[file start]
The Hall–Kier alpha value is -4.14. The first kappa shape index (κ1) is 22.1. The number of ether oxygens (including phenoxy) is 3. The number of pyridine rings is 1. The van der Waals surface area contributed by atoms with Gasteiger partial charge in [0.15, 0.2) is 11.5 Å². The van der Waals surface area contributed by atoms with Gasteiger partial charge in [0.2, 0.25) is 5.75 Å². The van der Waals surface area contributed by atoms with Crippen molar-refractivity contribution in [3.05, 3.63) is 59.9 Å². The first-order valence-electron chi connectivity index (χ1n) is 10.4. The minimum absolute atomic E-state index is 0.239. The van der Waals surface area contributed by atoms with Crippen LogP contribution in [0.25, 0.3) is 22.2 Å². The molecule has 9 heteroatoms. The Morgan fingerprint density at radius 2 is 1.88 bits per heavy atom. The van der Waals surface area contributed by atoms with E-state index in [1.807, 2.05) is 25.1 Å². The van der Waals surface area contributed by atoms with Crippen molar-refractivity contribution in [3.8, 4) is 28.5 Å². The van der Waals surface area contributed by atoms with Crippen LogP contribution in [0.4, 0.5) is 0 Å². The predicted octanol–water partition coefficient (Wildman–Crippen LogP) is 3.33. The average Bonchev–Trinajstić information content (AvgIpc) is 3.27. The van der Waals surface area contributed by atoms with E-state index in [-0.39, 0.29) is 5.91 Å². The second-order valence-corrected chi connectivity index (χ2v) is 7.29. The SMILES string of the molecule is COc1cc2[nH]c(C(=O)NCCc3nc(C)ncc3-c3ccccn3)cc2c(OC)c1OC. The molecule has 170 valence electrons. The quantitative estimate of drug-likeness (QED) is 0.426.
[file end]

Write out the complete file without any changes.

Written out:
The Hall–Kier alpha value is -4.14. The first kappa shape index (κ1) is 22.1. The number of ether oxygens (including phenoxy) is 3. The number of pyridine rings is 1. The van der Waals surface area contributed by atoms with Gasteiger partial charge in [0.15, 0.2) is 11.5 Å². The van der Waals surface area contributed by atoms with Gasteiger partial charge in [0.2, 0.25) is 5.75 Å². The van der Waals surface area contributed by atoms with Crippen molar-refractivity contribution in [3.05, 3.63) is 59.9 Å². The first-order valence-electron chi connectivity index (χ1n) is 10.4. The minimum absolute atomic E-state index is 0.239. The van der Waals surface area contributed by atoms with Crippen LogP contribution in [0.25, 0.3) is 22.2 Å². The molecule has 9 heteroatoms. The Morgan fingerprint density at radius 2 is 1.88 bits per heavy atom. The van der Waals surface area contributed by atoms with E-state index in [1.807, 2.05) is 25.1 Å². The van der Waals surface area contributed by atoms with Crippen molar-refractivity contribution in [3.8, 4) is 28.5 Å². The van der Waals surface area contributed by atoms with Crippen LogP contribution in [0.4, 0.5) is 0 Å². The predicted octanol–water partition coefficient (Wildman–Crippen LogP) is 3.33. The average Bonchev–Trinajstić information content (AvgIpc) is 3.27. The van der Waals surface area contributed by atoms with E-state index in [-0.39, 0.29) is 5.91 Å². The second-order valence-corrected chi connectivity index (χ2v) is 7.29. The SMILES string of the molecule is COc1cc2[nH]c(C(=O)NCCc3nc(C)ncc3-c3ccccn3)cc2c(OC)c1OC. The molecule has 170 valence electrons. The quantitative estimate of drug-likeness (QED) is 0.426.